Ocean freight prices remaining steady on transatlantic trade


Ocean freight spot prices have remained steady for several months on the transatlantic trade and look set to remain so even as the strong headhaul westbound demand growth seen in early 2017 tapers off as the year progresses, Drewry analysis suggests.

Drewry noted that in the first five months of this year, North European exports to North America registered a rise of 5.7%, according to statistics from PIERS and CTS. Broken down, loads bound for the US rose 4.9% to 890,000 teu; Canadian imports were flat at roughly 260,000 teu, while inbound Mexican volumes continued to soar, rising by nearly 20% to just under 180,000 teu.

The container shipping analyst said some carriers are hopeful that this current rate of growth will continue throughout the year, but Drewry is more sceptical. “In our opinion, westbound transatlantic volumes are likely to soften in the second half of the year and the annual growth rate will probably end up closer to 3%,” it noted. “The key factors that have brought us to this conclusion are the Brexit effect and a slowdown in new car sales in the US.”

The outcome of the Brexit referendum, which was held now over a year ago, caused the value of sterling to fall to a 30-year low against the dollar, and this had the immediate effect of boosting British exports to America. According to one British forwarder, exports out of the UK in the first quarter on Transatlantic vessels were running 8-10% above what was being shipped a year ago, Drewry noted.

“Much of the increase was concentrated in the food and drinks sector, but pharmaceuticals, motor vehicle spares, aircraft machinery and lighting equipment were also said to be moving in larger quantities,” it noted. “Come the latter half of 2017, however, the Brexit effect might not be so pronounced when making year-on-year comparisons.”

The second factor that could dampen growth on the westbound leg is the cooling of the new car sales market in the US. The movement of automobile parts – predominantly from Germany – is the largest commodity block in the trade and has enjoyed two extraordinary years of growth, coinciding with the boom in car purchases in the US, Drewry said.

“If there is a growth story in the coming months, then it will be the flow of components that are being dispatched to the numerous suppliers that have sprung up in Mexico to support the new breed of car assembly plants in the country,” Drewry added

The eastbound ‘backhaul’ leg of the trade has been pretty much static, which is where it landed last year, Drewry said, adding: “At the time of writing, we have not yet seen complete data for May, but were it not for greater exports out of the diminutive Mexican market, eastbound volumes would have been in decline after four months of the year.”

US exports were down by 0.5% year-to-date to 457,000 teu, Canadian exports fell by a similar margin to 154,000 teu, while Mexican shipments jumped 9% to 113,000 teu thanks in the most part to enhanced movements of car parts and beer. Subsequently, total North American exports to North Europe were up by 0.8% after four months to 724,000 teu.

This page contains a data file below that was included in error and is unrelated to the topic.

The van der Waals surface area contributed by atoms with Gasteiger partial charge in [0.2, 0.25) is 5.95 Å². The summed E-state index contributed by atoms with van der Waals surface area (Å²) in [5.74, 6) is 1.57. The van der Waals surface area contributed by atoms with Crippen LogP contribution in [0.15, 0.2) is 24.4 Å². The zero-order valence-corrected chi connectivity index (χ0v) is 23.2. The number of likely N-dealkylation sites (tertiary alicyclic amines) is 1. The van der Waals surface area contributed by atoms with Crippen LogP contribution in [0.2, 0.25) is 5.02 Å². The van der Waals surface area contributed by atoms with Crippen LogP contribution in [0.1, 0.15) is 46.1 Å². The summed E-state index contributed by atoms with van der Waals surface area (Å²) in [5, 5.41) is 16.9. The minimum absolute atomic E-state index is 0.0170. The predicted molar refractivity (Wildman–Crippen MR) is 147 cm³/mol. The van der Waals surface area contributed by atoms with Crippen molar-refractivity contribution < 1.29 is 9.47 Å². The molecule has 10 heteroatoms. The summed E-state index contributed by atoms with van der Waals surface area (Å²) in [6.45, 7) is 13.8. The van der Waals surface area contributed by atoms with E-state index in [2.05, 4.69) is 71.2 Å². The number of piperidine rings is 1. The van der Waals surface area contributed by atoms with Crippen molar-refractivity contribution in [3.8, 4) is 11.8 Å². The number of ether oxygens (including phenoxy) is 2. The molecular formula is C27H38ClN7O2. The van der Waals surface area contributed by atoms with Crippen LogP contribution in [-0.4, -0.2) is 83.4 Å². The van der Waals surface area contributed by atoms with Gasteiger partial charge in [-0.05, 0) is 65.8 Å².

“There seem to be no drivers that might generate any meaningful growth in the eastbound trade, either now or in the foreseeable future,” Drewry said. “The dollar remains strong and American exporters are focusing on new markets in the Far East.”

Well over 40% of the backhaul volume is composed of goods for the UK, but, with sterling weakened even further by the result of the country’s snap election in early June, North American exporters face an uphill struggle to gain any new traction in the British market, Drewry noted.

On the capacity side, Drewry said the transatlantic would see only minor changes, “which should help maintain trade stability. Effective capacity has been creeping up, primarily due to a few upgrades in ship sizes of 2M’s TA2 and Ocean Alliance’s Liberty Bridge Express, while ACL has taken delivery of its final 3,800 teu containership to replace the much smaller and older ro-ro ships on its North Atlantic service,” it noted.

“Further ahead, we expect to see more upgrading via the cascade; replacements including two MSC ships (8,089 teu) in place of 7,400 teu ships on 2M’s TA3/NEUATL3 loop, two 7,450 teu ships in place of 6,600 teu ships on 2M’s TA2/NEUATL2 loop and one 6,500 teu in place of one 4,200 teu on Ocean Alliance’s Victory Bridge/EUG/ATG1 service.”

Drewry said westbound spot rates have “moved very little” in recent months, although long-term contract rates have seen some rises. “When some of the BCO contracts and forwarder FAK agreements came up for renewal in April, the carriers were able at least to recover the $100 or so they had given away on a 40ft loads back in 2016,” the analyst noted.

Drewry cited one forwarder source that suggested space on the North Europe-Asia eastbound trade had been so tight during April and May that carriers were able to extract some improvement in revenue in the transatlantic market. In a few isolated reported instances, shippers, desperate to get their goods to Asia, had actually despatched shipments across the Atlantic and switched them to transpacific westbound loaders at a US terminal, Drewry noted.

The analyst concluded: “Westbound demand growth will probably taper off as the year progresses, but even so spot rates will continue to be relatively stable.”